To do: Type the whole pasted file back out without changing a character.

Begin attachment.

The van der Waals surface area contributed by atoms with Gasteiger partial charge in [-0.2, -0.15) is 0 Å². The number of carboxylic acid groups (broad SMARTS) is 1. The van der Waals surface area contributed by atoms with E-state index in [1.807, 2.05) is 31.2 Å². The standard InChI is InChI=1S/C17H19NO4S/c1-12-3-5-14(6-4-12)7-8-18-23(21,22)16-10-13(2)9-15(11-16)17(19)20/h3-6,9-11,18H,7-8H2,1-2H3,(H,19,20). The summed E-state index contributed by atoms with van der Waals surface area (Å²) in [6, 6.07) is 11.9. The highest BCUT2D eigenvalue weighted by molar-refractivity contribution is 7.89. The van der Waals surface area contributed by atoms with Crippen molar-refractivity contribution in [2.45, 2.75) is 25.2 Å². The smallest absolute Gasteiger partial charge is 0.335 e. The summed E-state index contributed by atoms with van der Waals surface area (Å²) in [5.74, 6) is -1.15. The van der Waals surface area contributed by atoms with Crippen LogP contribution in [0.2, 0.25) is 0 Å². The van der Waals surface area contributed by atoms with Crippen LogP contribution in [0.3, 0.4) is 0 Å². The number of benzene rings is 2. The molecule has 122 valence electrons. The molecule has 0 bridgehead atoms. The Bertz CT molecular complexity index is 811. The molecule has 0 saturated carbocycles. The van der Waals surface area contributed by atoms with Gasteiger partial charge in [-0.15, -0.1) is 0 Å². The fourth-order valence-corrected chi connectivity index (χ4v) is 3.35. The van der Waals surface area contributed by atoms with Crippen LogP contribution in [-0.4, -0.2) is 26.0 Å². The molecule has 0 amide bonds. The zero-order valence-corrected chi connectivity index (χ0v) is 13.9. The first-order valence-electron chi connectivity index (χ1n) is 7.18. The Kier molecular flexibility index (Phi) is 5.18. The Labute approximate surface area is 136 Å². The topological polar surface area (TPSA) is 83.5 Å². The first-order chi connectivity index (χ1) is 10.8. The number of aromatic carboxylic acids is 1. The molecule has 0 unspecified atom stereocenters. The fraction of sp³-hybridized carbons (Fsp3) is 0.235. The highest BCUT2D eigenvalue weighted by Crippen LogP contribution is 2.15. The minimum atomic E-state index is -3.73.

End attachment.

The van der Waals surface area contributed by atoms with Gasteiger partial charge in [-0.2, -0.15) is 0 Å². The number of carboxylic acid groups (broad SMARTS) is 1. The van der Waals surface area contributed by atoms with E-state index in [1.807, 2.05) is 31.2 Å². The standard InChI is InChI=1S/C17H19NO4S/c1-12-3-5-14(6-4-12)7-8-18-23(21,22)16-10-13(2)9-15(11-16)17(19)20/h3-6,9-11,18H,7-8H2,1-2H3,(H,19,20). The summed E-state index contributed by atoms with van der Waals surface area (Å²) in [6, 6.07) is 11.9. The highest BCUT2D eigenvalue weighted by molar-refractivity contribution is 7.89. The van der Waals surface area contributed by atoms with Crippen molar-refractivity contribution in [2.45, 2.75) is 25.2 Å². The smallest absolute Gasteiger partial charge is 0.335 e. The summed E-state index contributed by atoms with van der Waals surface area (Å²) in [5.74, 6) is -1.15. The van der Waals surface area contributed by atoms with Crippen LogP contribution in [0.2, 0.25) is 0 Å². The van der Waals surface area contributed by atoms with Crippen LogP contribution in [0.3, 0.4) is 0 Å². The number of benzene rings is 2. The molecule has 122 valence electrons. The molecule has 0 bridgehead atoms. The Bertz CT molecular complexity index is 811. The molecule has 0 saturated carbocycles. The van der Waals surface area contributed by atoms with Gasteiger partial charge in [-0.15, -0.1) is 0 Å². The fourth-order valence-corrected chi connectivity index (χ4v) is 3.35. The van der Waals surface area contributed by atoms with Crippen LogP contribution in [-0.4, -0.2) is 26.0 Å². The molecule has 0 amide bonds. The zero-order valence-corrected chi connectivity index (χ0v) is 13.9. The first-order valence-electron chi connectivity index (χ1n) is 7.18. The Kier molecular flexibility index (Phi) is 5.18. The Labute approximate surface area is 136 Å². The topological polar surface area (TPSA) is 83.5 Å². The first-order chi connectivity index (χ1) is 10.8. The number of aromatic carboxylic acids is 1. The molecule has 0 unspecified atom stereocenters. The fraction of sp³-hybridized carbons (Fsp3) is 0.235. The highest BCUT2D eigenvalue weighted by Crippen LogP contribution is 2.15. The minimum atomic E-state index is -3.73.